> Percent below poverty line: 10.0% (the lowest)

 

Prev Next

Worst Run State in US

50. California

> Debt per capita: $3,990 (20th highest)
> Budget deficit: 27.8% (3rd largest)
> Unemployment: 10.5% (2nd highest)
> Median household income: $58,328 (11th highest)
> Pct. below poverty line: 17.0% (18th highest)

 

Prev Next

Best Run State in US

1. North Dakota

> Debt per capita: $3,033 (20th lowest)
> Budget deficit: None
> Unemployment: 3.1% (the lowest)
> Median household income: $53,585 (19th highest)
> Pct. below poverty line: 11.2% (6th lowest)

 

 
 

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Comments:

When historians write the book titled 'How America Lost its Mind, Soul, Wealth, Liberty and then Destroyed Itself', the communist inspired fad called 'green energy' will occupy several chapters.

Renewable Energy? We have it. It's called oil, natural gas, coal, and nuclear.

One would be tempted to mention hydro power, but the eco-red wrench-throwers are busy little termites these days, tearing down all the dams because they're 'unnatural'.

These people wouldn't know 'natural' if it jumped up out the toilet, bit them on their big, fat, behinds.

The purpose of 'green energy' is to destroy energy systems which work, in order to enslave people to dysfunctional contrivances which will cost them their wealth, liberty, and lives.

Comment #1 by paul zecchino on 2014 02 05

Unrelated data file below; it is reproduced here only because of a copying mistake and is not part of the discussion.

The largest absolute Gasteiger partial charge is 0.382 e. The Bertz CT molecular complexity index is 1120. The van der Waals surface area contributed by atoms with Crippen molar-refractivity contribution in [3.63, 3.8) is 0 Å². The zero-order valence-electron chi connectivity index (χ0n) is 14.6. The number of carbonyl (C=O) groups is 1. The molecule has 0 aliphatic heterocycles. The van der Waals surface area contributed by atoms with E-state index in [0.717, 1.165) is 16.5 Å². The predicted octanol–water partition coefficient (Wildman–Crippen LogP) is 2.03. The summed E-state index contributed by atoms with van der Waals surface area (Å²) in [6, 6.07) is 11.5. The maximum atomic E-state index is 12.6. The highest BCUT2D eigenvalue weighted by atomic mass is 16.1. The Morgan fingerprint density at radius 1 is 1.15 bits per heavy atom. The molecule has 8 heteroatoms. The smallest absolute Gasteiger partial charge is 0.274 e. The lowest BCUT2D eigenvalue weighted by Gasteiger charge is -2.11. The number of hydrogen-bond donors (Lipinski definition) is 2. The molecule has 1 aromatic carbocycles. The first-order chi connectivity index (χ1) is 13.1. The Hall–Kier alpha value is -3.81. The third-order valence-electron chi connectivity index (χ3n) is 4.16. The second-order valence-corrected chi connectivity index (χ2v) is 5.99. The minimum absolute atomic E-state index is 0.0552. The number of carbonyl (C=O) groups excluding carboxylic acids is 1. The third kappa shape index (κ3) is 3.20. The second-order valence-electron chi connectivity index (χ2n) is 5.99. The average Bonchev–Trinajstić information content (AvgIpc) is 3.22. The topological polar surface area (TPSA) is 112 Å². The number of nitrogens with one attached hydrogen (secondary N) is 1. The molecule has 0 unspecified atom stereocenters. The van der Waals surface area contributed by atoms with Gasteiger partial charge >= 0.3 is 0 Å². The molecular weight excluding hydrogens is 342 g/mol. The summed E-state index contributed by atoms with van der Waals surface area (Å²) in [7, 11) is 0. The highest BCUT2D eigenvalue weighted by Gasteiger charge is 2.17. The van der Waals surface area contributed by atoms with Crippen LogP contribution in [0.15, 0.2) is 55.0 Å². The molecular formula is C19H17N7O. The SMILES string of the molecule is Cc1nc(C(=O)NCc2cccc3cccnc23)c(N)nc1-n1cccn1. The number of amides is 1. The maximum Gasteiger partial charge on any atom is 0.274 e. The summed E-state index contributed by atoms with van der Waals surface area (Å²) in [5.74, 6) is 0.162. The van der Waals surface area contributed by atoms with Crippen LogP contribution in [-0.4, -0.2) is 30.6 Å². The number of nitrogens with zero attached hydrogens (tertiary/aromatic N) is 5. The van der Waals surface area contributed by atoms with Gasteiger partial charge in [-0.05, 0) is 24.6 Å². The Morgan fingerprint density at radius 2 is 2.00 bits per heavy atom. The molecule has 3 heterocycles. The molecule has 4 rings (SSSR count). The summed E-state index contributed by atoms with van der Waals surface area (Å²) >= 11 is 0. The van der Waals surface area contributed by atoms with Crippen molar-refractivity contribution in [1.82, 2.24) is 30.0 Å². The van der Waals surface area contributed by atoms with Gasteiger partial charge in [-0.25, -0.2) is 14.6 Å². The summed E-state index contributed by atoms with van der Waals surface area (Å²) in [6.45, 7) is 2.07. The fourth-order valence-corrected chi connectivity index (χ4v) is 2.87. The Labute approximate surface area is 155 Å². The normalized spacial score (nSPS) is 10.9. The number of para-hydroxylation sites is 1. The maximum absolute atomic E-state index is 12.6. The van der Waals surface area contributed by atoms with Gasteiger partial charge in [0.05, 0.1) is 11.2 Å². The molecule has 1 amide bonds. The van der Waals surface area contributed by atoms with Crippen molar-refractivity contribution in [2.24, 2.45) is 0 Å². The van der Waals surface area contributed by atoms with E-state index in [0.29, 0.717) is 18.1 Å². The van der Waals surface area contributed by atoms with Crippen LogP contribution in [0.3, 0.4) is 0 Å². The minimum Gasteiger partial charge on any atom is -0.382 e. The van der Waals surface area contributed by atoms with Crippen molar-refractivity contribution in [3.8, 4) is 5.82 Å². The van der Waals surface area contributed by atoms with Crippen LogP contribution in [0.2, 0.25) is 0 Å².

good Paul!

Comment #2 by LENNY BRUCE on 2014 02 05

Is Paul's comment which is only silly insults and no facts intended to drive reasonable people off the golocal site? If so, that strategy is working because most people genuinely interested in the dilemma of how to keep energy prices reasonable while building a cleaner energy future using local resources on track have given up on hopes for a reasonable discussion here due to such comments.

Comment #3 by barry schiller on 2014 02 05

More pathetic postings masquerading as science. A cookie cutter study --disowned by Suffolk-- and blathering from Stenhouse. Both funded by oil/coal billionaire Koch brothers.

Comment #4 by Real Clear on 2014 02 06

$150 million?....pffff..chump change...where do I send my check?....don't drop it though....might bounce right out the door, roll down the street and run smack dab into one of them windmills.....sorry!

Comment #5 by Odd Job on 2014 02 06

Perhaps Paul's Language was a little too strong for Barry: Let me put it simply; WE NEED JOBS! p.s. the next time Barry uses facts will be the first time Barry uses facts